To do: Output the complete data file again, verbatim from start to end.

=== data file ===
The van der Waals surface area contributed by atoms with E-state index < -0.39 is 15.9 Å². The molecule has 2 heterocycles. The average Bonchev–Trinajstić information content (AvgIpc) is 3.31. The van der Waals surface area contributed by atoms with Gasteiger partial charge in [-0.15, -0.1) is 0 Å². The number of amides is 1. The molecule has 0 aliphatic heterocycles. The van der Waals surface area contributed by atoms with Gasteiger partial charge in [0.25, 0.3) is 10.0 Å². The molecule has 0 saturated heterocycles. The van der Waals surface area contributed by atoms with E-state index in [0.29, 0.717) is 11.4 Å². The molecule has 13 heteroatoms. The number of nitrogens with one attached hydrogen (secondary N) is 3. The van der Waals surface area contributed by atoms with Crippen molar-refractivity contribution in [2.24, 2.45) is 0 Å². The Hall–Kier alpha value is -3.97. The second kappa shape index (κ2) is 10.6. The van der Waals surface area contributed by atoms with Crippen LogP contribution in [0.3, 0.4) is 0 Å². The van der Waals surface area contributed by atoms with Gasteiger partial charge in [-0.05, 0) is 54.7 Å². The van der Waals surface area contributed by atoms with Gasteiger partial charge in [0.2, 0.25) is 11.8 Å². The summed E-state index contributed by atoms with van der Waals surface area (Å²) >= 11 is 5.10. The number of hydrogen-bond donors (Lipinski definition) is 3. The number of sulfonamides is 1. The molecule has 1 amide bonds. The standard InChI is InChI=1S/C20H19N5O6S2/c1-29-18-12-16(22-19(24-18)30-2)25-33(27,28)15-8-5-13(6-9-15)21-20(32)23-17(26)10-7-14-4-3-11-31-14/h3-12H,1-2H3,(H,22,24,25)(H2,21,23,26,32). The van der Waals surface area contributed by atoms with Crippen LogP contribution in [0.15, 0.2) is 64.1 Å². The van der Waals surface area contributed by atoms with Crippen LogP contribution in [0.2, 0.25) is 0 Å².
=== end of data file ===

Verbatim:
The van der Waals surface area contributed by atoms with E-state index < -0.39 is 15.9 Å². The molecule has 2 heterocycles. The average Bonchev–Trinajstić information content (AvgIpc) is 3.31. The van der Waals surface area contributed by atoms with Gasteiger partial charge in [-0.15, -0.1) is 0 Å². The number of amides is 1. The molecule has 0 aliphatic heterocycles. The van der Waals surface area contributed by atoms with Gasteiger partial charge in [0.25, 0.3) is 10.0 Å². The molecule has 0 saturated heterocycles. The van der Waals surface area contributed by atoms with E-state index in [0.29, 0.717) is 11.4 Å². The molecule has 13 heteroatoms. The number of nitrogens with one attached hydrogen (secondary N) is 3. The van der Waals surface area contributed by atoms with Crippen molar-refractivity contribution in [2.24, 2.45) is 0 Å². The Hall–Kier alpha value is -3.97. The second kappa shape index (κ2) is 10.6. The van der Waals surface area contributed by atoms with Crippen LogP contribution in [0.3, 0.4) is 0 Å². The van der Waals surface area contributed by atoms with Gasteiger partial charge in [-0.05, 0) is 54.7 Å². The van der Waals surface area contributed by atoms with Gasteiger partial charge in [0.2, 0.25) is 11.8 Å². The summed E-state index contributed by atoms with van der Waals surface area (Å²) >= 11 is 5.10. The number of hydrogen-bond donors (Lipinski definition) is 3. The number of sulfonamides is 1. The molecule has 1 amide bonds. The standard InChI is InChI=1S/C20H19N5O6S2/c1-29-18-12-16(22-19(24-18)30-2)25-33(27,28)15-8-5-13(6-9-15)21-20(32)23-17(26)10-7-14-4-3-11-31-14/h3-12H,1-2H3,(H,22,24,25)(H2,21,23,26,32). The van der Waals surface area contributed by atoms with Crippen LogP contribution in [0.15, 0.2) is 64.1 Å². The van der Waals surface area contributed by atoms with Crippen LogP contribution in [0.2, 0.25) is 0 Å².